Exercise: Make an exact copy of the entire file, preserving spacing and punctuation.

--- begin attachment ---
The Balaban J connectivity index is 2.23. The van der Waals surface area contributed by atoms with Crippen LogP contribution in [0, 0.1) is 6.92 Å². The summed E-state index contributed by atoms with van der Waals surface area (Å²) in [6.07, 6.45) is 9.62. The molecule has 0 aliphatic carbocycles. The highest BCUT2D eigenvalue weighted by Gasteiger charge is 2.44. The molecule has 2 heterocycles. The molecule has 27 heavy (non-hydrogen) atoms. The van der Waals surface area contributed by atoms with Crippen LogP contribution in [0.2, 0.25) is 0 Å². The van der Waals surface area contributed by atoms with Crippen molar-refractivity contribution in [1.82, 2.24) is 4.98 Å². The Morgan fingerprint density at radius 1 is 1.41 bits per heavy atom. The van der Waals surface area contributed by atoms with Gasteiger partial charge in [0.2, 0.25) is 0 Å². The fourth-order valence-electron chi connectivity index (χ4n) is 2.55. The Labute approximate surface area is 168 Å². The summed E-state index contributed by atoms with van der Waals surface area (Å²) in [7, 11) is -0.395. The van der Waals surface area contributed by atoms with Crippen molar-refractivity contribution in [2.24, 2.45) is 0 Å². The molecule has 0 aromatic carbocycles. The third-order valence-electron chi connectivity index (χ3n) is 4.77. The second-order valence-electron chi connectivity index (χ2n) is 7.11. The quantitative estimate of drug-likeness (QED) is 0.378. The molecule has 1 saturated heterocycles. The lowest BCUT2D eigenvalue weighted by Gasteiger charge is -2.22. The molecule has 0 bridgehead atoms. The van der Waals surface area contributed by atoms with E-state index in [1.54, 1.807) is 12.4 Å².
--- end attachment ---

The Balaban J connectivity index is 2.23. The van der Waals surface area contributed by atoms with Crippen LogP contribution in [0, 0.1) is 6.92 Å². The summed E-state index contributed by atoms with van der Waals surface area (Å²) in [6.07, 6.45) is 9.62. The molecule has 0 aliphatic carbocycles. The highest BCUT2D eigenvalue weighted by Gasteiger charge is 2.44. The molecule has 2 heterocycles. The molecule has 27 heavy (non-hydrogen) atoms. The van der Waals surface area contributed by atoms with Crippen LogP contribution in [0.2, 0.25) is 0 Å². The van der Waals surface area contributed by atoms with Crippen molar-refractivity contribution in [1.82, 2.24) is 4.98 Å². The Morgan fingerprint density at radius 1 is 1.41 bits per heavy atom. The van der Waals surface area contributed by atoms with Gasteiger partial charge in [0.2, 0.25) is 0 Å². The fourth-order valence-electron chi connectivity index (χ4n) is 2.55. The Labute approximate surface area is 168 Å². The summed E-state index contributed by atoms with van der Waals surface area (Å²) in [7, 11) is -0.395. The van der Waals surface area contributed by atoms with Crippen molar-refractivity contribution in [2.24, 2.45) is 0 Å². The molecule has 0 aromatic carbocycles. The third-order valence-electron chi connectivity index (χ3n) is 4.77. The second-order valence-electron chi connectivity index (χ2n) is 7.11. The quantitative estimate of drug-likeness (QED) is 0.378. The molecule has 1 saturated heterocycles. The lowest BCUT2D eigenvalue weighted by Gasteiger charge is -2.22. The molecule has 0 bridgehead atoms. The van der Waals surface area contributed by atoms with E-state index in [1.54, 1.807) is 12.4 Å².